Miami could very well become a tropical Venice — a balmy city with flooded streets where gondola operators ferry tourists past palm trees for a few dollars' worth of tips.
But so far it's looking more like the city might turn into something closer to the planet Venus, a choking mass of greenhouse gases so hot it will kill people. Multiple studies have warned that heat-related deaths are set to spike in Miami as the planet warms over the next century, and as of today, meteorologists say July 2017 has been the hottest month in recorded history.
Not just the hottest July. The hottest single month ever. According to measurements taken from a weather station at Miami International Airport, the average temperature in July edged up to 85.8 degrees daily, topping the previous record of 85.5 degrees set in June 2010, according to Brian McNoldy, a senior research associate and meteorologist at the University of Miami's Rosenstiel School of Marine and Atmospheric Science, who blogged about Miami's latest heat spike for the Capital Weather Gang news service.
"More so than probably what you would see in other stations closer to the coast, MIA Airport station is not only influenced by the gradual upward trend from basic climate change, but on top of that, that station is prone to an urban 'heat island' effect," McNoldy tells New Times via phone. "As the city sprawls out and adds more paved surfaces, that works on top of background climate change."
Six of the ten hottest months in recorded city history have occurred within the past ten years.
That's not the only temperature benchmark the city is set to top this year. Miami is on track for the highest number of days when the low temperature tops 80 degrees Fahrenheit. Miami has already broken its record for the number of over-80 days through the first six months of the year; the previous record through July had been set at just 25. But this year, it's jumped to 32 days, and the total record for the year is only 45. McNoldy wrote on his blog yesterday that, with another seven weeks of summer left in Miami, the city will almost certainly surpass its previous heat record.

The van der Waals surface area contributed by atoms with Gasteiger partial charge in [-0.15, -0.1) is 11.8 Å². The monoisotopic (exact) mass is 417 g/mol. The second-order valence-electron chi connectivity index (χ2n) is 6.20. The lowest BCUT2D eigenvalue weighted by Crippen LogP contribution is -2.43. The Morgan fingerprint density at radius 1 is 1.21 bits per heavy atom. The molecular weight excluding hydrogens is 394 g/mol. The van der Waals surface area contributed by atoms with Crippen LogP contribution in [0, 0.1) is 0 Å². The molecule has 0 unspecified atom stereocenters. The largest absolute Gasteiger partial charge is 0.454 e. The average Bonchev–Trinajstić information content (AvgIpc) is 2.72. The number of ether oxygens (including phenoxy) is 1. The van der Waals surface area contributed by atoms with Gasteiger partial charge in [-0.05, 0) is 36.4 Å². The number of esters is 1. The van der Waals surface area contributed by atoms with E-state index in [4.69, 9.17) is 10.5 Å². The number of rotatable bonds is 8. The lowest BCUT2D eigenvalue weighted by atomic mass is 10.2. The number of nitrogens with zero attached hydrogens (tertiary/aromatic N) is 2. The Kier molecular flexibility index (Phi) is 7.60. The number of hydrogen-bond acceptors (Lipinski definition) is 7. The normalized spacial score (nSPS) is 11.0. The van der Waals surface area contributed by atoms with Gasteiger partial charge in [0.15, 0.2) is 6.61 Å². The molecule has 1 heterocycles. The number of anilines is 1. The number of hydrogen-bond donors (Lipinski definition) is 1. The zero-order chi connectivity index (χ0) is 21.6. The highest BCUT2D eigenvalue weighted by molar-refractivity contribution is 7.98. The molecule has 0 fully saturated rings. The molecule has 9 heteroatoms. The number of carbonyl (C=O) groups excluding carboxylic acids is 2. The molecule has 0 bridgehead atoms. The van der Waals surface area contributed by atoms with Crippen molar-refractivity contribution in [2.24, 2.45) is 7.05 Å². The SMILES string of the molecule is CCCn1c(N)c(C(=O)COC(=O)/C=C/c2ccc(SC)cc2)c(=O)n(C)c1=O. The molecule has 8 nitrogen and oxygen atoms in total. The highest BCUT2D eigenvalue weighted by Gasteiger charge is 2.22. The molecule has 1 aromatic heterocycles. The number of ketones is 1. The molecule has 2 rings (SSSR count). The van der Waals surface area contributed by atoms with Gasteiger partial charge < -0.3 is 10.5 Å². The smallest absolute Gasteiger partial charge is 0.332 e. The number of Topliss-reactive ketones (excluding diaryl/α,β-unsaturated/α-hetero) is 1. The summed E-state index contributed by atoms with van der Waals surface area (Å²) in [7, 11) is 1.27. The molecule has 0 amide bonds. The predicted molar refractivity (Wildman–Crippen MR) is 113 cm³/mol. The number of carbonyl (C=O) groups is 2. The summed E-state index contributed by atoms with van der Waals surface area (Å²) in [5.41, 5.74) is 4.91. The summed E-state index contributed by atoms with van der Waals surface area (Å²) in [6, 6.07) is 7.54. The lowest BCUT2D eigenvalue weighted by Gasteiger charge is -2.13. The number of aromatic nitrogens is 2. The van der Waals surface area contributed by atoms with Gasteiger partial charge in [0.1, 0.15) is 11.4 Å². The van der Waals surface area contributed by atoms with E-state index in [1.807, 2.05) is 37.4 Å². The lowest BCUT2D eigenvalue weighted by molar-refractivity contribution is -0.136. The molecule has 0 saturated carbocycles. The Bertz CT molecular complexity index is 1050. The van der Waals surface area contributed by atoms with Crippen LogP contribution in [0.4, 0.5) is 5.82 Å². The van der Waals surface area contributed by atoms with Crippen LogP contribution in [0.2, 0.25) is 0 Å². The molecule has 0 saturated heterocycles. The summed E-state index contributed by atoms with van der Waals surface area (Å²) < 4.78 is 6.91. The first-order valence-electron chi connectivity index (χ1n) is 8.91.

He further explains to New Times that because Miami temperatures tend to remain consistently warm throughout the year, a small spike in "low" temperatures from the mid-70s into the 80s is a huge jump.
"It’s pretty unusual," he says. "The average low for this time of year is 78. Lows from one day, one week, one month to the next don’t change a lot in Miami. If the low goes from 78 to 83, that’s a huge difference."
Likewise, the Magic City might also set new high-temperature records: As of today, Miami has had 39 straight days with a high temperature above 90 degrees. The yearly record is 44, and the current forecast certainly suggests Miami can top that record next week.
McNoldy cautions that this trend could represent the beginning of a "new normal" in Miami, as climate change slowly turns the city into a kiln. Over the past year, even winter temps topped previous averages for the entire year — meaning temperatures in January 2017 were sometimes hotter than they would have been in June two decades ago. Year-over-year temperature charts show the city's average temperature has climbed yearly since roughly 1920, especially since the '90s:
"Take a look at the chart with the full-year temperatures going back through our history," McNoldy says. "You really see that upward trend in the last 40, 50 years. Even the cool years dipped down; they’re higher than what the average used to be."
The increasing heat spikes appear to confirm warnings from national scientists, who have cautioned in recent years that Miami is set to see huge heat surges due to global warming. According to multiple studies, the city is slated to see the nation's largest increase in "deadly heat" days due to climate change — more than 200 days per year could top the "deadly heat" threshold by 2100. A study conducted by Brown University researchers warned that heat-related deaths could jump by 200 to 1,400 people per year in Miami by 2090 depending upon how fast the area population grows.
"This past winter — December, January, February — was also the warmest we've ever had," McNoldy says. "We were also breaking records left and right, even more than now. Any type of metric, we broke it."
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